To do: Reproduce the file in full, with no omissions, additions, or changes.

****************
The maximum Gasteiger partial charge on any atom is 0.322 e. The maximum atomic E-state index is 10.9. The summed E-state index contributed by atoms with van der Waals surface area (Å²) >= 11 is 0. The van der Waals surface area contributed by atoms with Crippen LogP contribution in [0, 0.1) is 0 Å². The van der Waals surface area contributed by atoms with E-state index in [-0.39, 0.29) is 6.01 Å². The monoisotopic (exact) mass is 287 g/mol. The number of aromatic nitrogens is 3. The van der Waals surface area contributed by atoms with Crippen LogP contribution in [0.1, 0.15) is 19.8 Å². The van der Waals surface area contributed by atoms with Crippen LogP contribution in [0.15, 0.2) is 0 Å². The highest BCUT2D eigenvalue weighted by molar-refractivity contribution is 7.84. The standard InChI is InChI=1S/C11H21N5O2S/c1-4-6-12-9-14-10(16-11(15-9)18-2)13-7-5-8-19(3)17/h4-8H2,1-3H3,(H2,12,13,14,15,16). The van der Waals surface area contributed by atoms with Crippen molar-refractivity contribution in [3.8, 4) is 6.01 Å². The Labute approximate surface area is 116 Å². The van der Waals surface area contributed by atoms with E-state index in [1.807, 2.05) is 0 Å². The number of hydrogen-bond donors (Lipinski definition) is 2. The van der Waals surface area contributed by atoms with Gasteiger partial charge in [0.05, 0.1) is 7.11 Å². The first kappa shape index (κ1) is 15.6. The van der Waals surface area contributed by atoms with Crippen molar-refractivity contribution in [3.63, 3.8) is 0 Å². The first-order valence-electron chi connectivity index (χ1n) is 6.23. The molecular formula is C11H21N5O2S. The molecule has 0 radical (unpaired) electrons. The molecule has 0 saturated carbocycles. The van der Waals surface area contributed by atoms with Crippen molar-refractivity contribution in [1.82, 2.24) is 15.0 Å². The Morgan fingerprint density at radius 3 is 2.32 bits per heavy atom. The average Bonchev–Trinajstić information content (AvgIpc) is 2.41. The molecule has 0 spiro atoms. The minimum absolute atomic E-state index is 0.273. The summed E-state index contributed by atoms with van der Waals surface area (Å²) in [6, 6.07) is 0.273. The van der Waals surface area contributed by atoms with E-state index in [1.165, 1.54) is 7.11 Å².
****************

The maximum Gasteiger partial charge on any atom is 0.322 e. The maximum atomic E-state index is 10.9. The summed E-state index contributed by atoms with van der Waals surface area (Å²) >= 11 is 0. The van der Waals surface area contributed by atoms with Crippen LogP contribution in [0, 0.1) is 0 Å². The van der Waals surface area contributed by atoms with E-state index in [-0.39, 0.29) is 6.01 Å². The monoisotopic (exact) mass is 287 g/mol. The number of aromatic nitrogens is 3. The van der Waals surface area contributed by atoms with Crippen LogP contribution in [0.1, 0.15) is 19.8 Å². The van der Waals surface area contributed by atoms with Crippen LogP contribution in [0.15, 0.2) is 0 Å². The highest BCUT2D eigenvalue weighted by molar-refractivity contribution is 7.84. The standard InChI is InChI=1S/C11H21N5O2S/c1-4-6-12-9-14-10(16-11(15-9)18-2)13-7-5-8-19(3)17/h4-8H2,1-3H3,(H2,12,13,14,15,16). The van der Waals surface area contributed by atoms with Crippen molar-refractivity contribution in [3.8, 4) is 6.01 Å². The Labute approximate surface area is 116 Å². The van der Waals surface area contributed by atoms with E-state index in [1.807, 2.05) is 0 Å². The number of hydrogen-bond donors (Lipinski definition) is 2. The van der Waals surface area contributed by atoms with Gasteiger partial charge in [0.05, 0.1) is 7.11 Å². The first kappa shape index (κ1) is 15.6. The van der Waals surface area contributed by atoms with Crippen molar-refractivity contribution in [3.63, 3.8) is 0 Å². The first-order valence-electron chi connectivity index (χ1n) is 6.23. The molecular formula is C11H21N5O2S. The molecule has 0 radical (unpaired) electrons. The molecule has 0 saturated carbocycles. The van der Waals surface area contributed by atoms with Crippen molar-refractivity contribution in [1.82, 2.24) is 15.0 Å². The Morgan fingerprint density at radius 3 is 2.32 bits per heavy atom. The average Bonchev–Trinajstić information content (AvgIpc) is 2.41. The molecule has 0 spiro atoms. The minimum absolute atomic E-state index is 0.273. The summed E-state index contributed by atoms with van der Waals surface area (Å²) in [6, 6.07) is 0.273. The van der Waals surface area contributed by atoms with E-state index in [1.165, 1.54) is 7.11 Å².